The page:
Friday, August 21, 2015

Interview with L1-resident Benjamin Jarrett (USA) by Zita Sándor

"I aim at transforming myself in the process"
interview with L1-resident Benjamin Jarrett (USA) by Zita Sándor

Benjamin Jarrett is a dancer, creator, teacher, father, husband and feminist. As a resident artist of L1 Association, he premiers his piece SPRING CLEANING at L1danceFest 2015 on the 16th of September at Bakelit M.A.C. In this short but dense solo, he is directly challenging his own social values, revealing a part of his psychological landscape – regarding both gender and sexuality –, with the aim of fundamentally transforming himself in the process.

In 2014, you performed a solo during L1danceFest choreographed by Márta Ladjánszki, titled UNTITLED – a meditation in one act. We already know some information about you thanks to last year’s questionnaire. How did you meet Márta and the L1 Association?
I met Márta during the SzólóDuó Festival 2009 hosted by MOHA (then MMS). We'd both been invited to teach workshop during the festival, and I took her sessions.  She later came to a workshop I was teaching at the same space and thus began our professional friendship. For the next 5 years we would run into each other – almost always Zsolt Varga (musician, composer, chairman of L1 Association), was there too –, at the airport or at some venue, or online, and exchange words, thoughts; and I always made sure to see her performances if I was in Budapest. Finally I was no longer just visiting Budapest but living there, so approached Márta and Zsolt about an idea for a solo. After some open workshop sessions she decided to take my proposition and create a solo on me. Since then I also collaborated and performed with Zsolt on a project of mine.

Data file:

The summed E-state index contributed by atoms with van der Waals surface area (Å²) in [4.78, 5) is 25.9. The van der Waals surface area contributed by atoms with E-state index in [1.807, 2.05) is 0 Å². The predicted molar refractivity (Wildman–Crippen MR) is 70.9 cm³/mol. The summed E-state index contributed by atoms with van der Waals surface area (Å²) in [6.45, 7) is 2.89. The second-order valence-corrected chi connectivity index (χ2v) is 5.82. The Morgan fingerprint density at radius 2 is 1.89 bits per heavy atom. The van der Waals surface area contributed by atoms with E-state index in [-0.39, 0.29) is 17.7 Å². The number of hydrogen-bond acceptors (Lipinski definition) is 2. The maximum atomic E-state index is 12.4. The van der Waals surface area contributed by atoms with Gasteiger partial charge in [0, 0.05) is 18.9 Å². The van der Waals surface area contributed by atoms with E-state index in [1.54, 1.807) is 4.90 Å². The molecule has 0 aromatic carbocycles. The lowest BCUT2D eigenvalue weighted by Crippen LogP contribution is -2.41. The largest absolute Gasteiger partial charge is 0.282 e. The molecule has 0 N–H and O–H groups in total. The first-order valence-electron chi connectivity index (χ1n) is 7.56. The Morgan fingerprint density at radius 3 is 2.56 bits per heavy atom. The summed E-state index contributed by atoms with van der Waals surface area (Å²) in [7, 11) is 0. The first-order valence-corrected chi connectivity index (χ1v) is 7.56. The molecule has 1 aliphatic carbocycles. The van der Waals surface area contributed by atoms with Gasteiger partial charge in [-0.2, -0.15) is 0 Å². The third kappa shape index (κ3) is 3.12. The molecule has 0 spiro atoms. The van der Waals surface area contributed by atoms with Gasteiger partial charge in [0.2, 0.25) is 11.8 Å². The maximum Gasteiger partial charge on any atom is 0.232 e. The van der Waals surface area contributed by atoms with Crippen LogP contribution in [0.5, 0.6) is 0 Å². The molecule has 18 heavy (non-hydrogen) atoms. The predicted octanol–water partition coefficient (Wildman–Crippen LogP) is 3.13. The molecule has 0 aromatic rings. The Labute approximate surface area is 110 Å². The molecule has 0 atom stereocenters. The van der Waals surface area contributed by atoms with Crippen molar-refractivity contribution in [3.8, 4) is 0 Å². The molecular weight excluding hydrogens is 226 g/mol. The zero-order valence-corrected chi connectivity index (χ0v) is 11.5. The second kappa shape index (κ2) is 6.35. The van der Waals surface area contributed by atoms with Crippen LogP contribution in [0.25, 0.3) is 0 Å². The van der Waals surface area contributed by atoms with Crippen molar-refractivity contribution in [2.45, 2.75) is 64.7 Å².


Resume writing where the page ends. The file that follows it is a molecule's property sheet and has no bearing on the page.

This year you became a resident artist of the L1 Association, however you were working mainly in the U.S. Can you describe us your relation to the L1 Association? How could L1 help you in your creation process, how does your cooperation work?
After working together from 2013 to 2014, Márta offered me the chance to be an L1 resident for this year. Since Márta is one of the most level-headed, creative, accepting and honest people I've ever met, she's been a joy to have as support while I've gone through my own creative struggles here in the U.S. Having said this, I need to admit I feel I was too busy with my life in the U.S. to truly reap the full benefits of a residency in Hungary. I’m glad that I will still have 4 more months to go, after my return in September!

You have an insight into the Hungarian/Central European and the West coast United States dance scene. What kind of structural, strategic differences do you see between these? Can this knowledge help you to build your career?